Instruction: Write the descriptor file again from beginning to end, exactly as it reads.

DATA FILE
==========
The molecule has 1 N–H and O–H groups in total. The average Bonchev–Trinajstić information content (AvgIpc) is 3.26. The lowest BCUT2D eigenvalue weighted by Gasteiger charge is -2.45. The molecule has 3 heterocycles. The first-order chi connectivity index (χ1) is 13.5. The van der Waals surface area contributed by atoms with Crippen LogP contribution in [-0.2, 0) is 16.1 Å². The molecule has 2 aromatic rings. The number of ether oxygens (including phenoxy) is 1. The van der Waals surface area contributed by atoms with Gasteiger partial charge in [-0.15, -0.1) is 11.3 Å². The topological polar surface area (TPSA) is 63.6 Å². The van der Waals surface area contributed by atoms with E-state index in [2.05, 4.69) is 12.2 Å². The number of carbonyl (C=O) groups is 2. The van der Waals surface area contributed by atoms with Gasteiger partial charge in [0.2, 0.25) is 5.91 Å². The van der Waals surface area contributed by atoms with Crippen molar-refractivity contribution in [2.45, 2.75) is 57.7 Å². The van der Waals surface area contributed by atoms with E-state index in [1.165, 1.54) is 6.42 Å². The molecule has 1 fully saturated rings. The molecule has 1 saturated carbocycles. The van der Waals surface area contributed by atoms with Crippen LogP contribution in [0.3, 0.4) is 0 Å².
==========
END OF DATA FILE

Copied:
The molecule has 1 N–H and O–H groups in total. The average Bonchev–Trinajstić information content (AvgIpc) is 3.26. The lowest BCUT2D eigenvalue weighted by Gasteiger charge is -2.45. The molecule has 3 heterocycles. The first-order chi connectivity index (χ1) is 13.5. The van der Waals surface area contributed by atoms with Crippen LogP contribution in [-0.2, 0) is 16.1 Å². The molecule has 2 aromatic rings. The number of ether oxygens (including phenoxy) is 1. The van der Waals surface area contributed by atoms with Gasteiger partial charge in [-0.15, -0.1) is 11.3 Å². The topological polar surface area (TPSA) is 63.6 Å². The van der Waals surface area contributed by atoms with E-state index in [2.05, 4.69) is 12.2 Å². The number of carbonyl (C=O) groups is 2. The van der Waals surface area contributed by atoms with Gasteiger partial charge in [0.2, 0.25) is 5.91 Å². The van der Waals surface area contributed by atoms with Crippen molar-refractivity contribution in [2.45, 2.75) is 57.7 Å². The van der Waals surface area contributed by atoms with E-state index in [1.165, 1.54) is 6.42 Å². The molecule has 1 fully saturated rings. The molecule has 1 saturated carbocycles. The van der Waals surface area contributed by atoms with Crippen LogP contribution in [0.3, 0.4) is 0 Å².